lives. There is only a spirit" to lead us,
a spirit given to changes in the wind.
"Human beings are not to be silly or
changeable like the wind. They are
supposed to be emotionally stable
creatures. If you don't have any ideas,
or discipline directing your life, your
life is not safe from the, winds of
emotionalism. Anyone who wants to
sweep you from your position can do so
by playing on your emotionalism," said
"If society is vulnerable to your
emotional influences, you can make
anything you want - another Hitler or
anybody," he said.
on the political corruption charges. The
appeals court recommended a retrial,
which would be Mandel's third. The fir-
st one in 1976 ended in mistrial.
U-M Center for
Grand Design or
by Dr. James Chaffer
Associate Professor, Dept. of
Architecture and Urban Design
JANUARY 17-12:00-1:30 pm
346 Old A&D Bldg. 909 Monroe St.
University of Michigan Alumnus
About 500 East Lansing High School students staged a sit-down
protest yesterday, complaining that the school should have been
closed down due to the severity of the winter weather. The students
said that most area schools were closed because of icy and snowy
conditions, and that their school should have been closed down, too.
However, Superintendent Robert Docking told the protesters that road
conditions were good enough to keep the school open, and that any
student who did not attend class would get an "unexcused absence."
Ten such absences in a semester results in an automatic failure for the
student. It looks as if Old Man Winter didn't drop quite enough snow in
the Lansing area this weekend. Better luck next time, guys.
If you are one of the many people who complain about traffic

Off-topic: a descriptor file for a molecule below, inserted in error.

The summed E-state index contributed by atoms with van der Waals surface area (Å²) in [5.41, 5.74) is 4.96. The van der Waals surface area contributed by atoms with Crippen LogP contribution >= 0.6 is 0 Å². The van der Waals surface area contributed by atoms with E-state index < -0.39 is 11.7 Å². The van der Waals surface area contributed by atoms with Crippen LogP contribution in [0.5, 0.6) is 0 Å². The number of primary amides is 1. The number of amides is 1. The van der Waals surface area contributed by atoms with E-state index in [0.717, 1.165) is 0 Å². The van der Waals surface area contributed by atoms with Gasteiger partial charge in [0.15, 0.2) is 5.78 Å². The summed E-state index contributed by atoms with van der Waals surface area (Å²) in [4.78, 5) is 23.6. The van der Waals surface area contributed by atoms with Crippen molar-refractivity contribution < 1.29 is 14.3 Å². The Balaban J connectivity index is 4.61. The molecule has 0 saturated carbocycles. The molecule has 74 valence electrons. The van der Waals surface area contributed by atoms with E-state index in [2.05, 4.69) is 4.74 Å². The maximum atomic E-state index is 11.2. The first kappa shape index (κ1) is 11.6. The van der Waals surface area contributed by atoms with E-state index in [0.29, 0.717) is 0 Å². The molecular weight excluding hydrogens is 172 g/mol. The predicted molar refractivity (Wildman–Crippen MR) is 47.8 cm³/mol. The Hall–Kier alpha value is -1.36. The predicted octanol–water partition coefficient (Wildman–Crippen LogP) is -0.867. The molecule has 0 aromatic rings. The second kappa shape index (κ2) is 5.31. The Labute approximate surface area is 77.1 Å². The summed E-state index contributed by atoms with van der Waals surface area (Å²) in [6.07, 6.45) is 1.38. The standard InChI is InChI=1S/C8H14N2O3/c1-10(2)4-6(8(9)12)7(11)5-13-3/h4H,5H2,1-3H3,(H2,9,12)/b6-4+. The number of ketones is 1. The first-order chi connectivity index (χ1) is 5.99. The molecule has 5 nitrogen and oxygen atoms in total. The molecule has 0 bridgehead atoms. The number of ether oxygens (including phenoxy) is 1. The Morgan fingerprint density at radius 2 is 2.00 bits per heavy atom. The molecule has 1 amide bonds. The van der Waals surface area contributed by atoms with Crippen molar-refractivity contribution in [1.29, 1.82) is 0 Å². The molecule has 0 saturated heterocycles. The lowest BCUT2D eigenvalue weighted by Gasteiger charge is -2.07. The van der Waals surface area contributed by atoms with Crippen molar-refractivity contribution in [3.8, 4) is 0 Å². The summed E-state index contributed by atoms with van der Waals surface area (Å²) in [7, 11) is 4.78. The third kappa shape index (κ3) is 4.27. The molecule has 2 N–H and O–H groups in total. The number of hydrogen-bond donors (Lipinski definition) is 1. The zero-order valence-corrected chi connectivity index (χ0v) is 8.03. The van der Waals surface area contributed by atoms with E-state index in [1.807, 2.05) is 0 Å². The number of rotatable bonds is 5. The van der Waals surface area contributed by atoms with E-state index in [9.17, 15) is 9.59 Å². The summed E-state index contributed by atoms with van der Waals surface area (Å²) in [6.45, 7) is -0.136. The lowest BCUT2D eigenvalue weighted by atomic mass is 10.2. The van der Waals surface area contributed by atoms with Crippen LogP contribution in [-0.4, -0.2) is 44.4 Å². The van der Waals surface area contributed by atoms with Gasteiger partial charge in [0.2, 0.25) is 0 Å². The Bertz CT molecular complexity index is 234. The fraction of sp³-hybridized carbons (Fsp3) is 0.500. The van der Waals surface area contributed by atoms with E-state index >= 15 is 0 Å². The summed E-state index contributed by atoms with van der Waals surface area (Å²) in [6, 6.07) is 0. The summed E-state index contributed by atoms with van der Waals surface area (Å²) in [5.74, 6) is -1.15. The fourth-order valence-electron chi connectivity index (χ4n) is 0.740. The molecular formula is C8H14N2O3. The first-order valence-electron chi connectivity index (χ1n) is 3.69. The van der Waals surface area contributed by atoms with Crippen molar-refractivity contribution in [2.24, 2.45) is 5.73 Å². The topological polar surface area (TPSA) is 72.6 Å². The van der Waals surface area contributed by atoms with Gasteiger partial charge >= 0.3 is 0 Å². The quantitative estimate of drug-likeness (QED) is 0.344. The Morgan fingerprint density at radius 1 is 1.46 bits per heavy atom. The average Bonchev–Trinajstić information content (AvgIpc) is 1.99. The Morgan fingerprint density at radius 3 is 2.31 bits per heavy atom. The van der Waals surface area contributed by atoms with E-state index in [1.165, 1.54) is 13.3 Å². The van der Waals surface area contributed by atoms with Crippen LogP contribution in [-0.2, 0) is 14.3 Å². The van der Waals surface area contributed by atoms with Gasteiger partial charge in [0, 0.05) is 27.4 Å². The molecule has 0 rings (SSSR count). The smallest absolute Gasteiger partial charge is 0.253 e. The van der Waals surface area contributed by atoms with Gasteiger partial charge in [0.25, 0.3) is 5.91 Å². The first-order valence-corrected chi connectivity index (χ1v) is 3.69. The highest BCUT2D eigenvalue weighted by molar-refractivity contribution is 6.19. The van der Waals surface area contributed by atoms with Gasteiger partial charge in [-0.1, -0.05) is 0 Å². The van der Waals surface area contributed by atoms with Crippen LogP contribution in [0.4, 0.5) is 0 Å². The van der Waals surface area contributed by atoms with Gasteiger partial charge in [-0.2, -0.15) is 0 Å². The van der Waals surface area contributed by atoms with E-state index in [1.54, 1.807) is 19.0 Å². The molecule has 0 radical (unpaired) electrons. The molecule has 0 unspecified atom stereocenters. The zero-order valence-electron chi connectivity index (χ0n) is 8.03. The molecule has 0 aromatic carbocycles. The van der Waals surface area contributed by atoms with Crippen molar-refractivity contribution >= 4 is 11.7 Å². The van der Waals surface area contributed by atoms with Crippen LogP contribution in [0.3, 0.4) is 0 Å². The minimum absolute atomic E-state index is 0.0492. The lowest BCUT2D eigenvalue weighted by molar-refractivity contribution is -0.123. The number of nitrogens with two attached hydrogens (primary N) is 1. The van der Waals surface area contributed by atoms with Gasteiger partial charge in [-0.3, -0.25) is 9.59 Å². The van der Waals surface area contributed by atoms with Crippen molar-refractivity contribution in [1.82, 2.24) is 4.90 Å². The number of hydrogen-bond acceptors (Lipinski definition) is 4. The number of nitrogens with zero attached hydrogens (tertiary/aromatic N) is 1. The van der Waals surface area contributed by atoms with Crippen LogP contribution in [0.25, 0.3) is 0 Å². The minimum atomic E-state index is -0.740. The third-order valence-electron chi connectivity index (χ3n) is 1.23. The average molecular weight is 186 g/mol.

congestion and parking problems around campus, you will be happy to
hear the University is trying to do something about it. University
officials have formally established a self-supporting "van pooling"
program for the University employees. The service is designed to save
them money on automobile costs and parking permits. The University
has leased two 12-passenger vans, and employees who live 10 miles or
more from campus are eligible for the service as long as they pay a
minimum $35 to $40 fee per month. "The program was conceived as a
means of conserving parking space as well as fuel," said Harlan
Mulder, assistant to the vice-president and chief financial officer.
"The commute also becomes a time to relax - to read, socialize, and
the like, rather than cope with the strains of traffic and the weather."
Mulder also added that the vans are air-conditioned. That should be a
real comfort to any University employees who happen to-be polar
bears and find this weather a little warm.
Eight months after their first meeting in Paris to begin talks on
ways to get peace negotiations going, the United States and North
Vietnam announced a breakthrough on January 16, 1969. In the time of
the impasse, about 8,000 Americans were killed in South Vietnam. The
two sides agreed to resume the peace talks January 17, two days
before President Lyndon Johnson left office.